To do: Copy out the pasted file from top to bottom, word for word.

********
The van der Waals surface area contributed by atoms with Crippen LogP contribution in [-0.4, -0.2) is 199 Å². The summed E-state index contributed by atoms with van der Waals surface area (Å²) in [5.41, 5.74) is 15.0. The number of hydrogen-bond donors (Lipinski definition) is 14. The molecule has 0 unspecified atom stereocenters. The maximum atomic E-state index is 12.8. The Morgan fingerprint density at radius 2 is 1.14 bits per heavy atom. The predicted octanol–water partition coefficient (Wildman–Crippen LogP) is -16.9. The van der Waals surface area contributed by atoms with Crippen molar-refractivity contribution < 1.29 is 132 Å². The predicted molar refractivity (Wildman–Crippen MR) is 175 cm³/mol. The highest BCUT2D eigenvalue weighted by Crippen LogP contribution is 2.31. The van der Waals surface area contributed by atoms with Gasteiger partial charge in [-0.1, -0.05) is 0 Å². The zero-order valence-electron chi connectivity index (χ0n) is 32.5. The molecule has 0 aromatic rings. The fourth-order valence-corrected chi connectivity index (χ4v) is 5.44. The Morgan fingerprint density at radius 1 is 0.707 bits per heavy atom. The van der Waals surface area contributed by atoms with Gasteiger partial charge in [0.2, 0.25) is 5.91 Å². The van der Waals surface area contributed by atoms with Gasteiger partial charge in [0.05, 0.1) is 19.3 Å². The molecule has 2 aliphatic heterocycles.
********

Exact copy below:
The van der Waals surface area contributed by atoms with Crippen LogP contribution in [-0.4, -0.2) is 199 Å². The summed E-state index contributed by atoms with van der Waals surface area (Å²) in [5.41, 5.74) is 15.0. The number of hydrogen-bond donors (Lipinski definition) is 14. The molecule has 0 unspecified atom stereocenters. The maximum atomic E-state index is 12.8. The Morgan fingerprint density at radius 2 is 1.14 bits per heavy atom. The predicted octanol–water partition coefficient (Wildman–Crippen LogP) is -16.9. The van der Waals surface area contributed by atoms with Crippen molar-refractivity contribution < 1.29 is 132 Å². The predicted molar refractivity (Wildman–Crippen MR) is 175 cm³/mol. The highest BCUT2D eigenvalue weighted by Crippen LogP contribution is 2.31. The van der Waals surface area contributed by atoms with Gasteiger partial charge in [-0.1, -0.05) is 0 Å². The zero-order valence-electron chi connectivity index (χ0n) is 32.5. The molecule has 0 aromatic rings. The fourth-order valence-corrected chi connectivity index (χ4v) is 5.44. The Morgan fingerprint density at radius 1 is 0.707 bits per heavy atom. The van der Waals surface area contributed by atoms with Gasteiger partial charge in [0.2, 0.25) is 5.91 Å². The van der Waals surface area contributed by atoms with Gasteiger partial charge in [0.05, 0.1) is 19.3 Å². The molecule has 2 aliphatic heterocycles.